Sperling Prostate Center

By: Dan Sperling, MD

This is the first in a series of five articles about PET scans and their application in prostate cancer.

The ever-evolving world of medical imaging has changed the world of detection and diagnosis. It has vastly reduced the use of exploratory surgery, in which a surgeon cuts into an area of the body to look for a disease condition such as a cancerous tumor, and possibly take samples (biopsy). Today’s imaging can reveal injury or disease within the body without the need for invasive surgery. In fact, certain imaging techniques can give important clues as to the nature and aggression of cancer even before a biopsy is performed, and help guide a minimum number of biopsy needles precisely into the center of the tumor.

There are several types of imaging that are available almost everywhere in the U.S. The most commonly used include X-rays, ultrasound, computed tomography (CT) scans, magnetic resonance imaging (MRI), and nuclear medicine imaging. Nuclear medicine imaging is sometimes called an “inside out X-ray” because it records radiation coming from a radioactive agent within the body rather than radiation beamed into or through the body, such as X-rays.

The radiation agent is one of a class of drugs called radiopharmaceuticals. These are chemical compounds composed of a radiotracer (a man-made isotope with a low dose of radiation that is short-lived due to rapid decay) bonded with a biologically active molecule. Such molecules are either derived from a substance the body normally uses, such as glucose (sugar), water, etc., or molecules that bind to specific sites in the body. Different biologically active molecules are attracted to different kinds of tissue, so the choice of radiotracer will depend on which organ or system is to be scanned.  The radiotracer is administered either by intravenous injection (into a vein), taking it by mouth, or inhaling an aerosol preparation. As the radiotracer reaches the bloodstream, it travels with the blood flow until it reaches the target tissue where it is taken up and collected, usually within a period of several minutes. (Some types of scans may be performed a day or two after the drug is administered.)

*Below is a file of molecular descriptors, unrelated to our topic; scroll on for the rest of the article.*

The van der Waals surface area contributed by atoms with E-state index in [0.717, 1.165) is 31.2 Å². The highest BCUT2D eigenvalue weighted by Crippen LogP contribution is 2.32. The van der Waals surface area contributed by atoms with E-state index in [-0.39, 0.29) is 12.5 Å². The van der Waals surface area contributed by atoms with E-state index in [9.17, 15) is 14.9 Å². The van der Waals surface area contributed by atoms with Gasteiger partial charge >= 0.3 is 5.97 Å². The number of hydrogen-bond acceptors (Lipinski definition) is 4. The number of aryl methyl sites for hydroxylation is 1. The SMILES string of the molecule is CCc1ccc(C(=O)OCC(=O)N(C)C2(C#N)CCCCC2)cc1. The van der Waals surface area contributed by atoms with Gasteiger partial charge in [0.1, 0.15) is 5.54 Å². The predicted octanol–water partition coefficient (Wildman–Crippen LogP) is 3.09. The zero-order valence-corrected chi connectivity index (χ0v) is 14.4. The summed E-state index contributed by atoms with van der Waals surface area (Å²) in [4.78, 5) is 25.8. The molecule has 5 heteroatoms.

Once the uptake period is complete, the patient is placed on a table under special equipment that pinpoints and records the levels of radioactive emissions and transforms them into images. It is completely noninvasive and painless. Unlike X-rays or ultrasound, which show anatomy, nuclear medicine imaging provides information on how tissue is functioning, not just what it looks like. After the scan, the radiopharmaceutical substance will be naturally eliminated from the body. In some cases, the doctor will give instructions to facilitate this process. The results of the imaging are read and interpreted by a trained radiologist who creates a report for the patient’s doctor.

PET scans

A particular type of nuclear medicine imaging developed in the 1950s – 60s is called a Positron Emission Tomography (PET) scan. Positrons are subatomic particles with a positive charge. Positrons from a man-made radioactive isotope that is administered as a radiotracer indirectly emit gamma rays, which are registered by the “camera.” Sophisticated computer software constructs 3-dimensional (3D) images of the region of interest, revealing functional details about the tissue in which the tracer has concentrated. PET scans are an established source of diagnostic information before cancer treatment. They are especially useful in monitoring how well tissue has responded to cancer treatment, to search for any cancer spread, and to monitor for recurrence (cancer returning).

PET scans can identify the biological pathway of any clinical radiotracer. In the majority of body sites, the most commonly used biological molecule is fluorodeoxyglucose (FDG), a form of sugar that is radioactively labeled with the isotope fluorine-18 (F-18 FDG PET). However, when used to locate prostate cancer it can be confusing, as it may bind with normal tissue or benign gland enlargement in addition to inadequate concentrations in a prostate cancer tumor. Therefore, subsequent articles in this series will explore radiotracers that are specifically used for prostate cancer detection and diagnosis, including choline C-11 and carbon-11-acetate, and discuss studies that have demonstrated their effectiveness.

In addition, there will be content on “fusion” or co-registration imaging such as PET-MRI and PET-CT.

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